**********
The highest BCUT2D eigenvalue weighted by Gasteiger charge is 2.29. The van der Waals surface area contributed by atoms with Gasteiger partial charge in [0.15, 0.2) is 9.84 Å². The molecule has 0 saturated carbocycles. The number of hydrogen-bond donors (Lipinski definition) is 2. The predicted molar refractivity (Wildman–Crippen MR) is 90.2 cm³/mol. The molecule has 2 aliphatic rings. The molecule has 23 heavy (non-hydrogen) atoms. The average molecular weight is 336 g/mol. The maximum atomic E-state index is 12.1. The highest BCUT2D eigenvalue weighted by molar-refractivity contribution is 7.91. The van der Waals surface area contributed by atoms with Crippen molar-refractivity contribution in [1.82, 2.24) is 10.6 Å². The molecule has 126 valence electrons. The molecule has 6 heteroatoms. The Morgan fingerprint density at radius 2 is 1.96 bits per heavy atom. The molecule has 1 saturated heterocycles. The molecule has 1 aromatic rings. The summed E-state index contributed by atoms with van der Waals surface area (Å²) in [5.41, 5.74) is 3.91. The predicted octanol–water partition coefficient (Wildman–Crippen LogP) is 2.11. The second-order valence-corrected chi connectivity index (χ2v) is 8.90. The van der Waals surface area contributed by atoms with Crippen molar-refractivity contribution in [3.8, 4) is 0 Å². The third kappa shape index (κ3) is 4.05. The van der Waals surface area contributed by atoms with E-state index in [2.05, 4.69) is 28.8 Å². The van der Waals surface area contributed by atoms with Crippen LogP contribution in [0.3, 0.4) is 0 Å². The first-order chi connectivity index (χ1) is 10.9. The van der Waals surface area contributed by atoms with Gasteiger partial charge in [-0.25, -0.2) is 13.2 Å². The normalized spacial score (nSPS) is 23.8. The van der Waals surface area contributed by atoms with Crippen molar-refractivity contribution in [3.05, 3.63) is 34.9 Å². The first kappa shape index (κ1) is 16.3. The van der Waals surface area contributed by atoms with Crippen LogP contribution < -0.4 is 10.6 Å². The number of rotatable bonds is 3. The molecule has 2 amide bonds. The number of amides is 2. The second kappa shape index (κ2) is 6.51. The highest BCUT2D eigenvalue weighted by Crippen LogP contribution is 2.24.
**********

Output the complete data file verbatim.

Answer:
The highest BCUT2D eigenvalue weighted by Gasteiger charge is 2.29. The van der Waals surface area contributed by atoms with Gasteiger partial charge in [0.15, 0.2) is 9.84 Å². The molecule has 0 saturated carbocycles. The number of hydrogen-bond donors (Lipinski definition) is 2. The predicted molar refractivity (Wildman–Crippen MR) is 90.2 cm³/mol. The molecule has 2 aliphatic rings. The molecule has 23 heavy (non-hydrogen) atoms. The average molecular weight is 336 g/mol. The maximum atomic E-state index is 12.1. The highest BCUT2D eigenvalue weighted by molar-refractivity contribution is 7.91. The van der Waals surface area contributed by atoms with Crippen molar-refractivity contribution in [1.82, 2.24) is 10.6 Å². The molecule has 126 valence electrons. The molecule has 6 heteroatoms. The Morgan fingerprint density at radius 2 is 1.96 bits per heavy atom. The molecule has 1 saturated heterocycles. The molecule has 1 aromatic rings. The summed E-state index contributed by atoms with van der Waals surface area (Å²) in [5.41, 5.74) is 3.91. The predicted octanol–water partition coefficient (Wildman–Crippen LogP) is 2.11. The second-order valence-corrected chi connectivity index (χ2v) is 8.90. The van der Waals surface area contributed by atoms with Crippen molar-refractivity contribution in [3.8, 4) is 0 Å². The third kappa shape index (κ3) is 4.05. The van der Waals surface area contributed by atoms with E-state index in [2.05, 4.69) is 28.8 Å². The van der Waals surface area contributed by atoms with Crippen LogP contribution in [0.3, 0.4) is 0 Å². The first-order chi connectivity index (χ1) is 10.9. The van der Waals surface area contributed by atoms with Gasteiger partial charge in [-0.25, -0.2) is 13.2 Å². The normalized spacial score (nSPS) is 23.8. The van der Waals surface area contributed by atoms with Crippen molar-refractivity contribution in [3.05, 3.63) is 34.9 Å². The first kappa shape index (κ1) is 16.3. The van der Waals surface area contributed by atoms with Crippen LogP contribution < -0.4 is 10.6 Å². The number of rotatable bonds is 3. The molecule has 2 amide bonds. The number of amides is 2. The second kappa shape index (κ2) is 6.51. The highest BCUT2D eigenvalue weighted by Crippen LogP contribution is 2.24.